Beaufort

Beaufort wind force scale

"If Britannia rules the waves. And such, and a lot of nautical stuff derives from the Brits, how come wind speed is measured in Beaufort? That sounds awfully French."
-"Mr. Beaufort was Irish."
"HA"

History

The Beaufort wind force scale is a system to class the windspeed. Originally based on the behavour of an age-of-sail Frigate. Based on how many sails could be hoisted, how the ship behaved, and when sail had to be reduced. Created by Francis Beaufort in 1805. And with some alternation it was addobted by the Royal Navy in 1830.

Evolution

With the introduction of steamships, and the subsequent demise of sails. The system was altered and the wind forces were derived from the state of the sea in the open ocean.

Even more technological advancement meant wind speed could be measured physically. And wind speeds were assigned to the 13 force classes. And the speed measurements became the basis for the scale, making the Beaufort wind force scale technically a wind speed scale, although the name did not stay. The use of the name force has nothing to do with the Phycical unit Force. This conversion to speed was done both in km/h and knots. Rounding both to whole digits, the result is that if you where to converse one to the other the borders of the wind force classes don't match.

For sciency reasons, m/s is used nowadays too.

 

Weather forecasts

With the rise of meteorological record keeping, and producing weather forecasts. The Beaufort scale was extended with a description on how that wind acted on land.

Nowadays the Beaufort scale is still the main way wind speeds are reported, both in observations and in weather forecasts to both the general public on land, as to maritime news bulletins issued to ships.

Also from Beaufort

For log keeping and reporting weather, a letter code system has been created too. The use of this code reduces the space required in the logbook, and in messages.

 
Letter Explenation
b
Blue sky
c
Detached clouds
d
Drizzling rain
f
Fog
g
Dark, gloomy
h
Hail
l
Lightning
m
Misty
o
overcast
p
Passing showers
q
Squally
r
Rain
s
Snow
t
Thunder
u
Ugly
v
Visibility
w
Wet, dew

The Beaufort wind force scale

With official descriptions.
Force Description Airspeed Wave height Sea conditions Land conditions
0
Calm < 1 knot
< 1 km/h
0 m Sea like a mirror. Smoke rises vertically.
1
Light Air 1-3 knots
2-5 km/h
0-0.3 m Ripples with the appearance of scales are formed, without foam crests. Direction shown by smoke drift but not by wind vanes.
2
Light breeze 4-6 knots
6-11 km/h
0.3-0.6 m Small wavelets still short but more pronounced. Crests have a glassy appearance but do not break. Wind felt on face. Leaves rustle. Wind vane moved by wind.
3
Gentle Breeze 7-10 knots
12-19 km/h
0.6-1.2 m Large wavelets. Crests are begin to break. Foam of glassy appearance. Perhaps scattered white horses. Leaves and small twigs in constant motion. Light flags extended.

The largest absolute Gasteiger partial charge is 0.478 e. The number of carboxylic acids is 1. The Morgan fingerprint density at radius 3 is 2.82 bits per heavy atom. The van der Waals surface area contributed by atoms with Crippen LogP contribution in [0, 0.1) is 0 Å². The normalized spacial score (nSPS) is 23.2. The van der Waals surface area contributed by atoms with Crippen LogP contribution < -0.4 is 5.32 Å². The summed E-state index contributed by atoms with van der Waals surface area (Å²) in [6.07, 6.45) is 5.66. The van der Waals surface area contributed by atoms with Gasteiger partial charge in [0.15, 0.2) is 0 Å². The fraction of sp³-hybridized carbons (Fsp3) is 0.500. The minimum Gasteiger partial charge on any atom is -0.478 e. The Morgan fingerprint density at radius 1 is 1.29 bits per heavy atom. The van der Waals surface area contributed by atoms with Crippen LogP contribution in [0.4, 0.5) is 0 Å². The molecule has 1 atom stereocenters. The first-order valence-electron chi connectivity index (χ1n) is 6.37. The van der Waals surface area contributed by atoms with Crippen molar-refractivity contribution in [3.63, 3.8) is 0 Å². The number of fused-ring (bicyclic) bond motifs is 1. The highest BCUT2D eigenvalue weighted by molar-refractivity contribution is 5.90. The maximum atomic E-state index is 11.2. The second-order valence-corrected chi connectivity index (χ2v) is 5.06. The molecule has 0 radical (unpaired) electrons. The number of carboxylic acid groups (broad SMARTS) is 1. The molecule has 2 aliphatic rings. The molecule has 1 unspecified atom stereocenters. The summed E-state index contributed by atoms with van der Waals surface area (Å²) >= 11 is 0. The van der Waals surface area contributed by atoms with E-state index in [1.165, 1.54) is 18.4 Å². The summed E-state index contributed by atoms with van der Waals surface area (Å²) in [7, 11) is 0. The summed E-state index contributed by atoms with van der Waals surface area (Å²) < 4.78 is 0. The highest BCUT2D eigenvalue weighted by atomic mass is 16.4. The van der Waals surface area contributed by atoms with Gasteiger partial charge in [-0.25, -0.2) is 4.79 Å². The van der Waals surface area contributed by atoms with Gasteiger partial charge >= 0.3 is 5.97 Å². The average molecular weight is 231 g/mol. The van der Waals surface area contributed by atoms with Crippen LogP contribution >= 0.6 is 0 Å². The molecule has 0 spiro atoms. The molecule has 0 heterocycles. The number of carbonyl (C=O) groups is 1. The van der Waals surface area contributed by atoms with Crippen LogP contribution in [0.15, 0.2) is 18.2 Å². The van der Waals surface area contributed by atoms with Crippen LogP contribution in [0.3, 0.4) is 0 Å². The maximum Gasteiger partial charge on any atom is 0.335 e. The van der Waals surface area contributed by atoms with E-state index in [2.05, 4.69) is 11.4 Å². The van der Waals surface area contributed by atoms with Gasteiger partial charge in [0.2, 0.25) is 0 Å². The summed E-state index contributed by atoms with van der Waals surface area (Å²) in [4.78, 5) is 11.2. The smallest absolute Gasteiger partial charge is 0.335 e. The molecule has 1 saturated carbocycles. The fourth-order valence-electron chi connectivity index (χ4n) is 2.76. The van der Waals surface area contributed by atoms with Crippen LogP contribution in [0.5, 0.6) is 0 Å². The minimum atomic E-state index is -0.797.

4
Moderate breeze 11-16 knots
20-28 km/h
1-2 m Small waves becoming longer. Fairly frequent white horses Raises dust and loose paper. Small branches moved.
5
Fresh breeze 17-21 knots
29-38 km/h
2-3 m Moderate waves taking a more pronounced long form. Many white horses are formed. Chance of some spray Small trees in leaf begin to sway. Crested wavelets form on inland waters.
6
Strong breeze 22-27 knots
39-49 km/h
3-4 m Large waves begin to form. The white foam crests are more extensive everywhere. Probably some spray Large branches in motion. Whistling heard in telegraph wires. Umbrellas used with difficulty.
7
High wind,
Moderate gale,
Near gale
28-33 knots
50-61 km/h
4-5.5 m Sea heaps up and white foam from breaking waves begins to be blown in streaks along the direction of the wind. Spindrift begins to be seen. Whole trees in motion. Inconvenience felt when walking against the wind.
8
Gale,
Fresh gale
34-40 knots
62-74 km/h
5.5-7.5 m Moderately high waves of greater length. Edges of crests break into spindrift. Foam is blown in well-marked streaks along the direction of the wind. Twigs break off trees. Generally impedes progress.
9
Strong gale,
Severe gale
41-47 knots
75-88 km/h
7-10 m High waves. Dense streaks of foam along the direction of the wind. Sea begins to roll. Spray affects visibility. Slight structural damage (chimney pots and slates removed).
10
Storm,
Whole gale
48-55 knots
89-102 km/h
9-12.5 m Very high waves with long overhanging crests. Resulting foam in great patches is blown in dense white streaks along the direction of the wind. On the whole, the surface of the sea takes on a white appearance. Rolling of the sea becomes heavy. Visibility affected Seldom experienced inland. Trees uprooted. Considerable structural damage.
11
Violent storm 55-63 knots
103-117 km/h
11.5-16 m Exceptionally high waves. Small- and medium-sized ships might be for a long time lost to view behind the waves. Sea is covered with long white patches of foam. Everywhere, the edges of the wave crests are blown into foam. Visibility affected. Very rarely experienced. Accompanied by widespread damage.
12
Hurricane force 64 knots
≥ 118 km/h
≥ 14 m The air is filled with foam and spray. Sea is completely white with driving spray. Visibility very seriously affected. Devastation.



Cover image: by Johannes Plenio

Comments

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30 Dec, 2021 06:46

That quote is gold. Also, I love reading someone's work and going, "I bet they do [thing] professionally given how much they know about it." This article measuring wind-speeds being an example of that because if I didn't know you sailed before, I'd definitely have known by this.

30 Dec, 2021 13:19

Thank you Awsm :D